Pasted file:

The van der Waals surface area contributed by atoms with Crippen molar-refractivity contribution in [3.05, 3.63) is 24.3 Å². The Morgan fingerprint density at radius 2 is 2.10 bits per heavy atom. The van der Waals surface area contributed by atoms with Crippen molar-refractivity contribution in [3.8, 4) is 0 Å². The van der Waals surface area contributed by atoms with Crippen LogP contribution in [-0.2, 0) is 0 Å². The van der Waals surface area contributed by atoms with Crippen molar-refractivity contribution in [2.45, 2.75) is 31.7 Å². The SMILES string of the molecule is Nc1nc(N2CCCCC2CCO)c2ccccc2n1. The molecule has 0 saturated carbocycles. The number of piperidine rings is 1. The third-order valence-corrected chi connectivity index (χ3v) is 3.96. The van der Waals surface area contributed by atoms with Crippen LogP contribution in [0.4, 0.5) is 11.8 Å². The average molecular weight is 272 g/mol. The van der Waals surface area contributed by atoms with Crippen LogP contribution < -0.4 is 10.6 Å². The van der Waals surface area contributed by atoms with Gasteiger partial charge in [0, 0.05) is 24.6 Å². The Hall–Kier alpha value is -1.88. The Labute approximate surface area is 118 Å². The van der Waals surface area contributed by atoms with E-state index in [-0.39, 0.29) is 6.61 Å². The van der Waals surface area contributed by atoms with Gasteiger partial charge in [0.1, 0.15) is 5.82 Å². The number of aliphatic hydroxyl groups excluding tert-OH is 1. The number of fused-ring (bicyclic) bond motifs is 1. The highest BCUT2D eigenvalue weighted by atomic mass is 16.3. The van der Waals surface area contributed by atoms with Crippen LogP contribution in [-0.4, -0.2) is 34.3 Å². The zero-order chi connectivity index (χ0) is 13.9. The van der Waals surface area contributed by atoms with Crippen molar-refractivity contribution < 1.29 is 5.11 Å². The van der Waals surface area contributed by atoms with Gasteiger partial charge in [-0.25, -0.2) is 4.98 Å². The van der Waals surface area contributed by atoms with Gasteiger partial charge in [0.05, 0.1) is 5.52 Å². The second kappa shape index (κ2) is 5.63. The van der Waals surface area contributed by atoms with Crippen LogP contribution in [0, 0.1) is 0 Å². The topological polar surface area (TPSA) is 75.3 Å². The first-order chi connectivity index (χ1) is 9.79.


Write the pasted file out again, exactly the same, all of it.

The van der Waals surface area contributed by atoms with Crippen molar-refractivity contribution in [3.05, 3.63) is 24.3 Å². The Morgan fingerprint density at radius 2 is 2.10 bits per heavy atom. The van der Waals surface area contributed by atoms with Crippen molar-refractivity contribution in [3.8, 4) is 0 Å². The van der Waals surface area contributed by atoms with Crippen LogP contribution in [-0.2, 0) is 0 Å². The van der Waals surface area contributed by atoms with Crippen molar-refractivity contribution in [2.45, 2.75) is 31.7 Å². The SMILES string of the molecule is Nc1nc(N2CCCCC2CCO)c2ccccc2n1. The molecule has 0 saturated carbocycles. The number of piperidine rings is 1. The third-order valence-corrected chi connectivity index (χ3v) is 3.96. The van der Waals surface area contributed by atoms with Crippen LogP contribution in [0.4, 0.5) is 11.8 Å². The average molecular weight is 272 g/mol. The van der Waals surface area contributed by atoms with Crippen LogP contribution < -0.4 is 10.6 Å². The van der Waals surface area contributed by atoms with Gasteiger partial charge in [0, 0.05) is 24.6 Å². The Hall–Kier alpha value is -1.88. The Labute approximate surface area is 118 Å². The van der Waals surface area contributed by atoms with E-state index in [-0.39, 0.29) is 6.61 Å². The van der Waals surface area contributed by atoms with Gasteiger partial charge in [0.1, 0.15) is 5.82 Å². The number of aliphatic hydroxyl groups excluding tert-OH is 1. The number of fused-ring (bicyclic) bond motifs is 1. The highest BCUT2D eigenvalue weighted by atomic mass is 16.3. The van der Waals surface area contributed by atoms with Crippen LogP contribution in [-0.4, -0.2) is 34.3 Å². The zero-order chi connectivity index (χ0) is 13.9. The van der Waals surface area contributed by atoms with Crippen molar-refractivity contribution < 1.29 is 5.11 Å². The van der Waals surface area contributed by atoms with Gasteiger partial charge in [-0.25, -0.2) is 4.98 Å². The van der Waals surface area contributed by atoms with Gasteiger partial charge in [0.05, 0.1) is 5.52 Å². The second kappa shape index (κ2) is 5.63. The van der Waals surface area contributed by atoms with Crippen LogP contribution in [0, 0.1) is 0 Å². The topological polar surface area (TPSA) is 75.3 Å². The first-order chi connectivity index (χ1) is 9.79.